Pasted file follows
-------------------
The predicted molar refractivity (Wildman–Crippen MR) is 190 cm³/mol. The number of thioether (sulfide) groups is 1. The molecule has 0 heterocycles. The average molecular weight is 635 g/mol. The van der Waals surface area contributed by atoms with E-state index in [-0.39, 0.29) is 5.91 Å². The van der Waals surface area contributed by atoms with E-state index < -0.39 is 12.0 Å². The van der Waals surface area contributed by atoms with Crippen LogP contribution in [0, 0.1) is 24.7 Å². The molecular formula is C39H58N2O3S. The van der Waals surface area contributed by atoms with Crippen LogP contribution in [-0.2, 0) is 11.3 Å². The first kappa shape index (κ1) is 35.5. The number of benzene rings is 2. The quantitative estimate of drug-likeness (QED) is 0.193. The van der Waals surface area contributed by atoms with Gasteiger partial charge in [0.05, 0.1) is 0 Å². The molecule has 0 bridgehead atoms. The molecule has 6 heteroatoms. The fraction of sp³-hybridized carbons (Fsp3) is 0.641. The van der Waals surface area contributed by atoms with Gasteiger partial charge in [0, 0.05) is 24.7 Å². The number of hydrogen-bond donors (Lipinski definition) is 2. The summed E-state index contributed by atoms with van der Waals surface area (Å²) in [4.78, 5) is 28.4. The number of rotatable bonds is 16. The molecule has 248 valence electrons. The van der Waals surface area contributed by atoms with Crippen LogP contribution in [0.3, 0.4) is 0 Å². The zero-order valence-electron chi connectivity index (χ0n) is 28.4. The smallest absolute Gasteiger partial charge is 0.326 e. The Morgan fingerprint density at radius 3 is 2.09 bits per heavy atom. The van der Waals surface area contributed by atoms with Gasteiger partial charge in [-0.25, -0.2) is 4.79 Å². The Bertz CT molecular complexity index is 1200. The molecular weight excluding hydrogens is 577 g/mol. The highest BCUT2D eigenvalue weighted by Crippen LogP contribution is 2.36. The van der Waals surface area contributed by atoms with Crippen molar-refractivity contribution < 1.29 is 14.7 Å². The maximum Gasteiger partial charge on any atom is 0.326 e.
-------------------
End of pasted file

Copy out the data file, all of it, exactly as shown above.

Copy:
The predicted molar refractivity (Wildman–Crippen MR) is 190 cm³/mol. The number of thioether (sulfide) groups is 1. The molecule has 0 heterocycles. The average molecular weight is 635 g/mol. The van der Waals surface area contributed by atoms with E-state index in [-0.39, 0.29) is 5.91 Å². The van der Waals surface area contributed by atoms with E-state index < -0.39 is 12.0 Å². The van der Waals surface area contributed by atoms with Crippen LogP contribution in [0, 0.1) is 24.7 Å². The molecular formula is C39H58N2O3S. The van der Waals surface area contributed by atoms with Crippen LogP contribution in [-0.2, 0) is 11.3 Å². The first kappa shape index (κ1) is 35.5. The number of benzene rings is 2. The quantitative estimate of drug-likeness (QED) is 0.193. The van der Waals surface area contributed by atoms with Gasteiger partial charge in [0.05, 0.1) is 0 Å². The molecule has 0 bridgehead atoms. The molecule has 6 heteroatoms. The fraction of sp³-hybridized carbons (Fsp3) is 0.641. The van der Waals surface area contributed by atoms with Gasteiger partial charge in [0, 0.05) is 24.7 Å². The number of hydrogen-bond donors (Lipinski definition) is 2. The summed E-state index contributed by atoms with van der Waals surface area (Å²) in [4.78, 5) is 28.4. The number of rotatable bonds is 16. The molecule has 248 valence electrons. The van der Waals surface area contributed by atoms with Crippen LogP contribution in [0.3, 0.4) is 0 Å². The zero-order valence-electron chi connectivity index (χ0n) is 28.4. The smallest absolute Gasteiger partial charge is 0.326 e. The Morgan fingerprint density at radius 3 is 2.09 bits per heavy atom. The van der Waals surface area contributed by atoms with Gasteiger partial charge in [-0.25, -0.2) is 4.79 Å². The Bertz CT molecular complexity index is 1200. The molecular weight excluding hydrogens is 577 g/mol. The highest BCUT2D eigenvalue weighted by Crippen LogP contribution is 2.36. The van der Waals surface area contributed by atoms with Crippen molar-refractivity contribution < 1.29 is 14.7 Å². The maximum Gasteiger partial charge on any atom is 0.326 e.